The ninth National Convention was held September 19-22. 1927, in Paris France. The Legion sent a large delegation of upwards to thirty thousand Legionnaires, their wives and guests. The visit was a continuous round of dinners, tours, official meetings and the parade, held on the first day, which up to that time was the largest parade held by the legion. It is estimated that over a million people witnessed the gala event.
The Convention which was opened at 8:00 in the morning the first day, by National Commander Howard P. Savage, held in the Trocadero Palace. After greetings from the President of France, Gaston Doumergue, and other guests, The commander took the podium and gave a speech of opening, flanked by the Zouave’s troop from Jackson Michigan.
The parade consisting of sixty-one divisions and 20,000 Legionnaires and members of the Auxiliary, stepped off, at 1:30 pm. The great parade lead by a black sedan in which rode General Pershing, Marshall Foch and National Commander Savage, was followed by a troop of the Republican Guard, a group of color bearers. Then came the Legion, in a position of honor, the Monahan Post Band, from Sioux City, Iowa. The Canadians, the delegation from Alabama, and the first large delegation from Florida. On passed each division, lead by their Department Commander.
“The large delegation from New York State was being lead by a charming young women, representing the Statue of Liberty, she was well in the lead. The cheers for her were thunderous and were maintained as the Erie County Drum and Bugle Corps from Buffalo, NY, in blue and gray uniforms and silver steel helmets, passed by. The General Lafayette Police Post composed of two hundred imposing New York policemen, came next, followed by the Thomas B. Wanamaker Post, led by two horsemen and composed of a large band in scarlet coats and navy blue trousers with gold stripe. Girls in blue and white uniforms, nurses, and the khaki-clad Oneida, NY, band brought up the delegation.”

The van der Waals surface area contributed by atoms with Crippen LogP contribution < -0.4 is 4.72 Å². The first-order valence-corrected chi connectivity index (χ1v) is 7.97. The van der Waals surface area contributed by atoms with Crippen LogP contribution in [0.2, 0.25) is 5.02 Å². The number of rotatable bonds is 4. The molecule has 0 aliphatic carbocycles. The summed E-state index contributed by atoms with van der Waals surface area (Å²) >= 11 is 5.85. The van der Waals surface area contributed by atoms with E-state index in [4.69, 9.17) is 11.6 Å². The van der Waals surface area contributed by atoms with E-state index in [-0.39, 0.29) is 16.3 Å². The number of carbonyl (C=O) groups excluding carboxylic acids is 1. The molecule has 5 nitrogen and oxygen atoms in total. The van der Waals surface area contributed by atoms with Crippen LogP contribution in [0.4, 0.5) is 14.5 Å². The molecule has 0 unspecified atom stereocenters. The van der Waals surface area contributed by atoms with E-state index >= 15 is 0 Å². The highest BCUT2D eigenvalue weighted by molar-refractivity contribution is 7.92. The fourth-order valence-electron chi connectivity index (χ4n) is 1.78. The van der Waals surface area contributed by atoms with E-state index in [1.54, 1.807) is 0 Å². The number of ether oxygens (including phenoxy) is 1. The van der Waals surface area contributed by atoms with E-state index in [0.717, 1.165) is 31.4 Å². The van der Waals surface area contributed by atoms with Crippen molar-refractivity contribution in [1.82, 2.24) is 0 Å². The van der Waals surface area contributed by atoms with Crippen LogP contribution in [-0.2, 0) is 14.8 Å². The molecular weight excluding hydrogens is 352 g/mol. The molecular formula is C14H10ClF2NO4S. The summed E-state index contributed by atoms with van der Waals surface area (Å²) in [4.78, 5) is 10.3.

The second day the high point of the day was the speech given by General Pershing. The third day was the announcement that the Monahan Post Band had won the band contest for the sixth time. Franklin, Ohio, second, Weymouth, Massachusetts, third, the Orange Band from St. Petersburg, Florida, fourth, and the Clearwater, Pennsylvania, fifth. In the Drum & Bugle contest, Harvey W. Seeds, Post of Miami, Florida, first, Kankakee, Illinois, second, Erie County, New York, third, Fort Dodge, Iowa, fourth, Racine, Wisconsin, fifth, and Charlotte, North Carolina, sixth. The fourth day was the election of the new National Commander, Edward Elwell Spafford, from New York, along with five National Vice-Commanders, John T. Raftis, Paul A. Younts, Dan Spurlock, J.M. Henry, and Ralph P. O’Neill. The Convention was then closed.
Before the start of the convention and afterwards, tours of the battlefields and cemetery’s were conducted for the legionnaires and guests. The National Commander went on tours of the various country’s in Europe, for over a month, before departing for home. All guests and legionnaires were treated royally by everyone and the French Government. The next year the French government sent to each Legionnaire, that attended the Convention a medal, and a note of thanks, through their own Department Headquarters. (Source: The Story of the Second A.E.F. 1927, by Chet Shafer).

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